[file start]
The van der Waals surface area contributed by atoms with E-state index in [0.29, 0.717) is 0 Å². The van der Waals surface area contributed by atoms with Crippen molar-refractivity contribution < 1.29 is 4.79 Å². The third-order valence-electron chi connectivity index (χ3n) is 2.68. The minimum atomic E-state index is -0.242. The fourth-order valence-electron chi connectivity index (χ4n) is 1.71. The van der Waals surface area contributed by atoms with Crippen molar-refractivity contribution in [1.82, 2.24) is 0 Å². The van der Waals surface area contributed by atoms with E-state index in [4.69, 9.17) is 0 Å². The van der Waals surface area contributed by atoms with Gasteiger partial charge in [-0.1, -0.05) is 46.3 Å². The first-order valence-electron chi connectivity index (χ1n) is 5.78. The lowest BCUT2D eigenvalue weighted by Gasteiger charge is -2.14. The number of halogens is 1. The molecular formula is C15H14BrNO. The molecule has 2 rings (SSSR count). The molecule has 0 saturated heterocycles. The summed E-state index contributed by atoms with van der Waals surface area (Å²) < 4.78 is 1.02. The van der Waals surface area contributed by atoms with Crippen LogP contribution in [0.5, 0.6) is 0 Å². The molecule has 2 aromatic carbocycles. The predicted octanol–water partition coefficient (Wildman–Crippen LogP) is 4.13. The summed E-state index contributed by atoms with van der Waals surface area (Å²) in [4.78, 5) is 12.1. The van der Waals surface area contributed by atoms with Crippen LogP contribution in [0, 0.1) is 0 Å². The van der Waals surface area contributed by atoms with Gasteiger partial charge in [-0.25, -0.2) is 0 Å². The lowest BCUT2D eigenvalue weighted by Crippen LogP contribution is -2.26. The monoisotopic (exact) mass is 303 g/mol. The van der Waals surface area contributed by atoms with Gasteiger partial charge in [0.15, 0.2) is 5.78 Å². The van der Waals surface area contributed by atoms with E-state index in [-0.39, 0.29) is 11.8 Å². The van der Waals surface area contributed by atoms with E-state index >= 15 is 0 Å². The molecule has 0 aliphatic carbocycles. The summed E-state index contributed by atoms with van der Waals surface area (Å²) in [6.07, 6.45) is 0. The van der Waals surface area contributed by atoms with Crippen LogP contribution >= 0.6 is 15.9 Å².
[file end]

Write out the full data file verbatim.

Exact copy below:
The van der Waals surface area contributed by atoms with E-state index in [0.29, 0.717) is 0 Å². The van der Waals surface area contributed by atoms with Crippen molar-refractivity contribution < 1.29 is 4.79 Å². The third-order valence-electron chi connectivity index (χ3n) is 2.68. The minimum atomic E-state index is -0.242. The fourth-order valence-electron chi connectivity index (χ4n) is 1.71. The van der Waals surface area contributed by atoms with Crippen molar-refractivity contribution in [1.82, 2.24) is 0 Å². The van der Waals surface area contributed by atoms with E-state index in [4.69, 9.17) is 0 Å². The van der Waals surface area contributed by atoms with Gasteiger partial charge in [-0.1, -0.05) is 46.3 Å². The first-order valence-electron chi connectivity index (χ1n) is 5.78. The lowest BCUT2D eigenvalue weighted by Gasteiger charge is -2.14. The number of halogens is 1. The molecular formula is C15H14BrNO. The molecule has 2 rings (SSSR count). The molecule has 0 saturated heterocycles. The summed E-state index contributed by atoms with van der Waals surface area (Å²) < 4.78 is 1.02. The van der Waals surface area contributed by atoms with Crippen LogP contribution in [0.5, 0.6) is 0 Å². The molecule has 2 aromatic carbocycles. The predicted octanol–water partition coefficient (Wildman–Crippen LogP) is 4.13. The summed E-state index contributed by atoms with van der Waals surface area (Å²) in [4.78, 5) is 12.1. The van der Waals surface area contributed by atoms with Crippen LogP contribution in [0, 0.1) is 0 Å². The van der Waals surface area contributed by atoms with Gasteiger partial charge in [-0.25, -0.2) is 0 Å². The lowest BCUT2D eigenvalue weighted by Crippen LogP contribution is -2.26. The monoisotopic (exact) mass is 303 g/mol. The van der Waals surface area contributed by atoms with Gasteiger partial charge in [0.15, 0.2) is 5.78 Å². The van der Waals surface area contributed by atoms with E-state index in [-0.39, 0.29) is 11.8 Å². The van der Waals surface area contributed by atoms with E-state index >= 15 is 0 Å². The molecule has 0 aliphatic carbocycles. The summed E-state index contributed by atoms with van der Waals surface area (Å²) in [6.07, 6.45) is 0. The van der Waals surface area contributed by atoms with Crippen LogP contribution >= 0.6 is 15.9 Å².